- Identify (ID) the species as best you can using a field guide; book, app, website, etc. are all fine, but be sure mention what field guide you used when you write your blog post in step 4.
- Now that you know the specific species you’ve been looking at, do a little research about its genetic makeup and find out…
- How many chromosomes does it have? How many sets of chromosomes does it have? Is it diploid like us?
- Is there a gene that is responsible for a particular trait? For example, does a single gene impact the color of an individual of this species?
- If possible, go a little further and find out if specific alleles of a gene are known to produce a certain phenotype. For example, within a single species of bird (such as red-tailed hawks), there may be some some individuals who appear darker (called dark morphs), and this is due to the melanic gene allele these individuals have.
- Summarize your work for steps 2 and 3 in a blog post.
You have until the end of the day on December 2nd to complete any late blog posts for Naturalist Perspectives assignments as well as blog posts for the current challenges. Additional challenges will be posted in the coming weeks.
If we have time later in the semester, we’ll talk about preserving biodiversity and ecosystem services along with ecological restoration. But before temperatures drop further and days get even shorter, try to take the time to visit a place that has been deliberately set aside for nature. There are some really close by, like the Alewife Reservation and the Cambridge Stormwater Wetland; you can also get recommendations from Prof. Mertl and Prof. Morimoto.
Here are the instructions for this challenge: Continue reading Naturalist Perspective Challenge: Visit a Conservation or Ecological Restoration Site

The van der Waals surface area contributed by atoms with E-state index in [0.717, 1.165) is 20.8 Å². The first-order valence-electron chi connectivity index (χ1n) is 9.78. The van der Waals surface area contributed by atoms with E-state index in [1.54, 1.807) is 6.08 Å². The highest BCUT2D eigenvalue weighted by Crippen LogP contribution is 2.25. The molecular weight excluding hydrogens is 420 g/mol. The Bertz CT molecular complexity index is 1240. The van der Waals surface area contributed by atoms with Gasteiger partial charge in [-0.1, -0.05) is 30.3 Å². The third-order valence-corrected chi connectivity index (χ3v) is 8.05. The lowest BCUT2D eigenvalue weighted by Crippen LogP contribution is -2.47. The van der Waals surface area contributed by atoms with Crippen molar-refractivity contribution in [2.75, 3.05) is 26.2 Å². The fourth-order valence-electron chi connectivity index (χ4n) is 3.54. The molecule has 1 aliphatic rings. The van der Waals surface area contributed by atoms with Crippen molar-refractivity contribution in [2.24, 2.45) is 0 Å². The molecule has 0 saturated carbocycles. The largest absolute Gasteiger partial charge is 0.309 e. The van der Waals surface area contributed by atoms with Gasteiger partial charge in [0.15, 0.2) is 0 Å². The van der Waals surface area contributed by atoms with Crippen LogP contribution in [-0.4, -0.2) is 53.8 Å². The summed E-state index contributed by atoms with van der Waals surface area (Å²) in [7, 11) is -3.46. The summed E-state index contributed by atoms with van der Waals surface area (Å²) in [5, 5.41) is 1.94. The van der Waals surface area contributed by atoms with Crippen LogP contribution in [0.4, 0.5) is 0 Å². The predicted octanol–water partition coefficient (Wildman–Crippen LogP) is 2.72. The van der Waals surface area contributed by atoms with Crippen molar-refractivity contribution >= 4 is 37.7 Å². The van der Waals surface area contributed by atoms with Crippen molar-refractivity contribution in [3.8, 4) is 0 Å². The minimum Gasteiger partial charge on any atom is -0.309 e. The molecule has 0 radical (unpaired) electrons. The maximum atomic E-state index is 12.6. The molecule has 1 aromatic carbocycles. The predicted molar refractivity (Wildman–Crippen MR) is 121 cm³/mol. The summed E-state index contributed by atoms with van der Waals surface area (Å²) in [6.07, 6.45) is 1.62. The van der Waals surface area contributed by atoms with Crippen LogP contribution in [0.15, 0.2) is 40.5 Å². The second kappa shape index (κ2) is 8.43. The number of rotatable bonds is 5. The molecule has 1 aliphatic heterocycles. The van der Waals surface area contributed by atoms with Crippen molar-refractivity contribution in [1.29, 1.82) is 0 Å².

Now that we’re covering the topic of cell biology, this assignment (due Nov. 4th) asks you to consider life at a cellular level.
- Identify then visit a place you feel will be enjoyable and connect you to nature. This could be a location you’ve visited before for these assignments (e.g. Sites Alpha, Beta or Gamma) or a different location.
- Take some time to experience this place with your senses. Record your observations in your notebook, especially those that may pertain to the instructions below.
- Consider what kind of cells are present in the environment around you. Make note of them.
- Consider what cells in your body are responding to the environment and how they might be doing so.
- Conduct some informational research on one of the cells you noted in step 3. Find out what makes these cells unique. Are there specific proteins present in these cells that allow them to do specific jobs in the organism they are a part of? Hint: consider using these resources to get ideas and develop your thoughts:
- Conduct some informational research on one of the cells you noted in step 4. Find out what makes these cells in you unique. Do they use specific proteins that allow them to do specific jobs in the organs or tissues they are a part of? Hint: take a look at this Japan Times article on forest therapy or this Greater Good Science Center article.
- Share your observations of the place you visited and the information you found in steps 6 and 7 in a blog post.
- Comment on one of a classmate’s blog post for any assignment or challenge.